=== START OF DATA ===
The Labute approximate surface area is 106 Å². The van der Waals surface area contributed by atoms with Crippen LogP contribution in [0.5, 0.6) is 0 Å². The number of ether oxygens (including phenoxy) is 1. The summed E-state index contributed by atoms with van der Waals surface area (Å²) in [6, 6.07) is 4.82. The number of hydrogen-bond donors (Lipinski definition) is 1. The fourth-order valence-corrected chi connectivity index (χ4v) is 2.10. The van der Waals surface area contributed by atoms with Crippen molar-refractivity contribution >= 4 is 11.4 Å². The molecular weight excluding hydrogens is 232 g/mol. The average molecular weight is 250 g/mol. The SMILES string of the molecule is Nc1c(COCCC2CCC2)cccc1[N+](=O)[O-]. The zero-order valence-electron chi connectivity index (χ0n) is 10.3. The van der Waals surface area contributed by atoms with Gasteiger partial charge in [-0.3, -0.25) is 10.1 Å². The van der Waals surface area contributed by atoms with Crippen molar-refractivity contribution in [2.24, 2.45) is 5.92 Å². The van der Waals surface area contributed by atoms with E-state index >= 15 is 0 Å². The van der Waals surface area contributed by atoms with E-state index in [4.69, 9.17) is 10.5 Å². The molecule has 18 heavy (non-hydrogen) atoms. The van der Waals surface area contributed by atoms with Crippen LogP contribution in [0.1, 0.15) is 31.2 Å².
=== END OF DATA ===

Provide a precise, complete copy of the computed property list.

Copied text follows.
The Labute approximate surface area is 106 Å². The van der Waals surface area contributed by atoms with Crippen LogP contribution in [0.5, 0.6) is 0 Å². The number of ether oxygens (including phenoxy) is 1. The summed E-state index contributed by atoms with van der Waals surface area (Å²) in [6, 6.07) is 4.82. The number of hydrogen-bond donors (Lipinski definition) is 1. The fourth-order valence-corrected chi connectivity index (χ4v) is 2.10. The van der Waals surface area contributed by atoms with Crippen molar-refractivity contribution >= 4 is 11.4 Å². The molecular weight excluding hydrogens is 232 g/mol. The average molecular weight is 250 g/mol. The SMILES string of the molecule is Nc1c(COCCC2CCC2)cccc1[N+](=O)[O-]. The zero-order valence-electron chi connectivity index (χ0n) is 10.3. The van der Waals surface area contributed by atoms with Gasteiger partial charge in [-0.3, -0.25) is 10.1 Å². The van der Waals surface area contributed by atoms with Crippen molar-refractivity contribution in [2.24, 2.45) is 5.92 Å². The van der Waals surface area contributed by atoms with E-state index >= 15 is 0 Å². The van der Waals surface area contributed by atoms with E-state index in [4.69, 9.17) is 10.5 Å². The molecule has 18 heavy (non-hydrogen) atoms. The van der Waals surface area contributed by atoms with Crippen LogP contribution in [0.1, 0.15) is 31.2 Å².